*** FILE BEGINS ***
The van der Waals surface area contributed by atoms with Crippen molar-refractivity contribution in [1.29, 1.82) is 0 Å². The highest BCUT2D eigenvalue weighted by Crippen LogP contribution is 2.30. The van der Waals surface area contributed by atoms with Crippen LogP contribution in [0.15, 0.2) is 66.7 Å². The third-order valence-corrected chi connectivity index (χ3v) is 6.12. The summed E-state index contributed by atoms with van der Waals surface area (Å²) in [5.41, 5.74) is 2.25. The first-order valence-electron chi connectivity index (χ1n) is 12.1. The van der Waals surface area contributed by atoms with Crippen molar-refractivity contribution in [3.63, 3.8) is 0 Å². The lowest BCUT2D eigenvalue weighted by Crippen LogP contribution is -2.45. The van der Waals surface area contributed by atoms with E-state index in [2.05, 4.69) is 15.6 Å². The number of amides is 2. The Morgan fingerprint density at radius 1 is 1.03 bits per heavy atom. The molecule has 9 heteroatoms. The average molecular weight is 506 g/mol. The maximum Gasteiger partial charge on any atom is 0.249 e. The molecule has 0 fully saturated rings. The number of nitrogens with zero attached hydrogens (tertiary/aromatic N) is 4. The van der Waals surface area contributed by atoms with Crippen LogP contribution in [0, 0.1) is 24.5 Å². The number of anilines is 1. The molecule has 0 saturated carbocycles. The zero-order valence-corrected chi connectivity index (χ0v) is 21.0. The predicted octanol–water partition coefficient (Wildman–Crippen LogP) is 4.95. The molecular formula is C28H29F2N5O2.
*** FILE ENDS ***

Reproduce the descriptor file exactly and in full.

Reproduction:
The van der Waals surface area contributed by atoms with Crippen molar-refractivity contribution in [1.29, 1.82) is 0 Å². The highest BCUT2D eigenvalue weighted by Crippen LogP contribution is 2.30. The van der Waals surface area contributed by atoms with Crippen LogP contribution in [0.15, 0.2) is 66.7 Å². The third-order valence-corrected chi connectivity index (χ3v) is 6.12. The summed E-state index contributed by atoms with van der Waals surface area (Å²) in [5.41, 5.74) is 2.25. The first-order valence-electron chi connectivity index (χ1n) is 12.1. The van der Waals surface area contributed by atoms with Crippen molar-refractivity contribution in [3.63, 3.8) is 0 Å². The lowest BCUT2D eigenvalue weighted by Crippen LogP contribution is -2.45. The van der Waals surface area contributed by atoms with E-state index in [2.05, 4.69) is 15.6 Å². The number of amides is 2. The Morgan fingerprint density at radius 1 is 1.03 bits per heavy atom. The molecule has 9 heteroatoms. The average molecular weight is 506 g/mol. The maximum Gasteiger partial charge on any atom is 0.249 e. The molecule has 0 fully saturated rings. The number of nitrogens with zero attached hydrogens (tertiary/aromatic N) is 4. The van der Waals surface area contributed by atoms with Crippen LogP contribution in [0, 0.1) is 24.5 Å². The number of anilines is 1. The molecule has 0 saturated carbocycles. The zero-order valence-corrected chi connectivity index (χ0v) is 21.0. The predicted octanol–water partition coefficient (Wildman–Crippen LogP) is 4.95. The molecular formula is C28H29F2N5O2.